Style Observer

Hope Springs Eternal at Strawberry Hill

By Vaughn GRAY

Sunday, June 17, 2018

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Four hundred music lovers and charity-minded folk made the trek up to Irish Town on Sunday, June 10, to attend Hope in the Hills — a benefit concert in support of the Hope Institute.

Guests gathered on the lawns of Strawberry Hill to hear Jamaican performers Suzanne and Sarah Couch and British singer Joss Stone. The brainchild of Suzanne Couch, Hope in the Hills raised $500,000 for the Hope Institute Hospital and the Jamaica Cancer Care and Research Institute (JACCRI).

Hosted by Cindy Breakspeare and deejayed by Kurt Riley, the fund-raiser was far more than shutterbait for the “cancer sucks” hashtag. This was an emotional and challenging undertaking as, for the organisers, cancer has come too close to home.

Suzanne Couch is battling stage four breast cancer, something she shared with the crowd when she took the stage. Through tears, Couch delivered a message filled with optimism and resolve. A cloud descended upon the crowd and many fought back tears. It, however, dissipated during her electrifying performance which made spirits soar.

Couch's daughter, Sarah, opened the show. Her mellow set and neo-jazz style was reminiscent of a young Nora Jones, a fitting opening for headliner Joss Stone.

Stone surprisingly still has a studio album voice. She charmed the crowd with her quirky asides, love for Jamaica and laid-back personality. At one point, however, she did use the word “jungle” to describe the island's vegetation. Cue: a collective sharp intake of breath. The naive utterance was soon forgotten when she took her set up a couple octaves and belted out some crowd-pleasing songs.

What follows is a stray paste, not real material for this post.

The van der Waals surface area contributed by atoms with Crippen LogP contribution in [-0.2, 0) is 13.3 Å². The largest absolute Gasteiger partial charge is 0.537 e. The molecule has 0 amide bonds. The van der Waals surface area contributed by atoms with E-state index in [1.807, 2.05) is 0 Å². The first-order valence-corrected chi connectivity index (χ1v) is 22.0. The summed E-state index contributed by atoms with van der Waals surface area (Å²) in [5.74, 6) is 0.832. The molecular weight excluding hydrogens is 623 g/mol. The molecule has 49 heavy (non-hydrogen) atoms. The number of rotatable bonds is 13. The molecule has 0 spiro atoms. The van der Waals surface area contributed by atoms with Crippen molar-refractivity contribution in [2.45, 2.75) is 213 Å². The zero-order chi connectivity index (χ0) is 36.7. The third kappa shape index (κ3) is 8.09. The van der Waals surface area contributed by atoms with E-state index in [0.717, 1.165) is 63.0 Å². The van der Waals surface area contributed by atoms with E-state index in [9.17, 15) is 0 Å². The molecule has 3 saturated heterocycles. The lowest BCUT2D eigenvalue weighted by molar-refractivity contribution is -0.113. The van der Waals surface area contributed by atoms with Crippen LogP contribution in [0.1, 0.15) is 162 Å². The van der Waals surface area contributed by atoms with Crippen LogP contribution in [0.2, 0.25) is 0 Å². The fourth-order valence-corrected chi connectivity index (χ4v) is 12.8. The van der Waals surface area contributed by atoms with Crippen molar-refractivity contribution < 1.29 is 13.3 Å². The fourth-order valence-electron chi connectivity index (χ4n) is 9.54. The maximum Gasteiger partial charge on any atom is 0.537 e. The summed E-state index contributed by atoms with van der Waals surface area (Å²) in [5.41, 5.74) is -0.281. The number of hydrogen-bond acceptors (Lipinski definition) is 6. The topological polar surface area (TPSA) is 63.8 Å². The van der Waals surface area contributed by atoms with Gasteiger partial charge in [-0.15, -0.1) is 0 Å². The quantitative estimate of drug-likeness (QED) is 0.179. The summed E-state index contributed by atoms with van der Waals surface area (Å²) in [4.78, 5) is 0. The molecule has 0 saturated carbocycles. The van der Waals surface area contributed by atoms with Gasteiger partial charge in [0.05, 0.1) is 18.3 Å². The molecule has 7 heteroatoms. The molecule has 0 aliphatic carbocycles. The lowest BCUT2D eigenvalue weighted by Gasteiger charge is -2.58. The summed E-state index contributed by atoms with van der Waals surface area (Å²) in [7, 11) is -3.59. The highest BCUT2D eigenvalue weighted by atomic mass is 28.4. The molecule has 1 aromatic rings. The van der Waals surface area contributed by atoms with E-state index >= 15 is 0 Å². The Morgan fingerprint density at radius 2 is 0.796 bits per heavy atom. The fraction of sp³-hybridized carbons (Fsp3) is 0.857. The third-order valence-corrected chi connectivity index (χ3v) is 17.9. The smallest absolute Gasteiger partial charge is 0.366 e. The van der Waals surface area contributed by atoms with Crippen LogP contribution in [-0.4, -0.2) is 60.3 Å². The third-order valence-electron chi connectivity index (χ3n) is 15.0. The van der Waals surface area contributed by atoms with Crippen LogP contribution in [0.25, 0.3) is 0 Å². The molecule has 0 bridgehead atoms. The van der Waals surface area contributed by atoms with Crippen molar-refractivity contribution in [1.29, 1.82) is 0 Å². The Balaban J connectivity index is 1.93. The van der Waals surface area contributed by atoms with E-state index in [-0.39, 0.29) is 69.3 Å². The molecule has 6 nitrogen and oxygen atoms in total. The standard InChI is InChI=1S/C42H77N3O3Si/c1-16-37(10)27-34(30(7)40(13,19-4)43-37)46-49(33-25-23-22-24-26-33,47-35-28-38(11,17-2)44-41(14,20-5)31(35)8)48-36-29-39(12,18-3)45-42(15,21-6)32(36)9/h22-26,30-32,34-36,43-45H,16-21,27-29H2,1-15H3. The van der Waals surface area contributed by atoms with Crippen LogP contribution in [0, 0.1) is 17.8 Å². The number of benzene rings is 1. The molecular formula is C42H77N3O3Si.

During a brief intermission, co-founders of JACCRI, Dr Dingle Spence, senior medical officer at the Hope Institute, and Dr Alexandra Shields, associate professor of medicine at Harvard Medical School, took to the stage. They thanked the attendees for their support of the Hope Institute (Jamaica's only dedicated public oncology and palliative care unit) and spoke about the cutting-edge research that JACCRI is undertaking. Dr Shields noted that the majority of the world's cancer research does not include the etiology of cancer in Black and African-Caribbean populations and the funds raised from the event will both further much-needed research and support the day-to-day operations of the free hospital.

Hope in the Hills was produced by Laura Marley, director of Passion Fruit Agency, and promoted by the principals of The Xchange Culinary Management & Marketing—Erin Mitchell and Kimberly Dunkley. The event had guest experience at its fore and was almost flawless in execution. The shuttle buses that took patrons to the venue from the parking area at the University of Technology was a nice touch, but boarding was a tad uncontrolled. The event's summer garden party feel was definitely aided by the delicious food from the Strawberry Hill kitchen. It hit the spot and didn't leave guests feeling heavy. And, the bar seemed to have a limitless supply of chardonnay. However, nothing could prepare guests for the surprise performance by Toots and the Maytals' own 'Toots' Hibbert.

Toots still has 'it', and the crowd was ecstatic to see him perform. Patrons eagerly joined in singing hits such as Bam Bam and 54-46 That's My Number. For a moment all was well in the world and the unifying and healing power of music was felt.

Hope in the Hills was a splendid undertaking by the event's conceptualisers, producers, promoters and sponsors. At one point during her performance, Joss Stone remarked: “Jamaicans are some of the nicest people in the world”. The years of work put into the event's execution and the funds raised that afternoon showed that we truly are.

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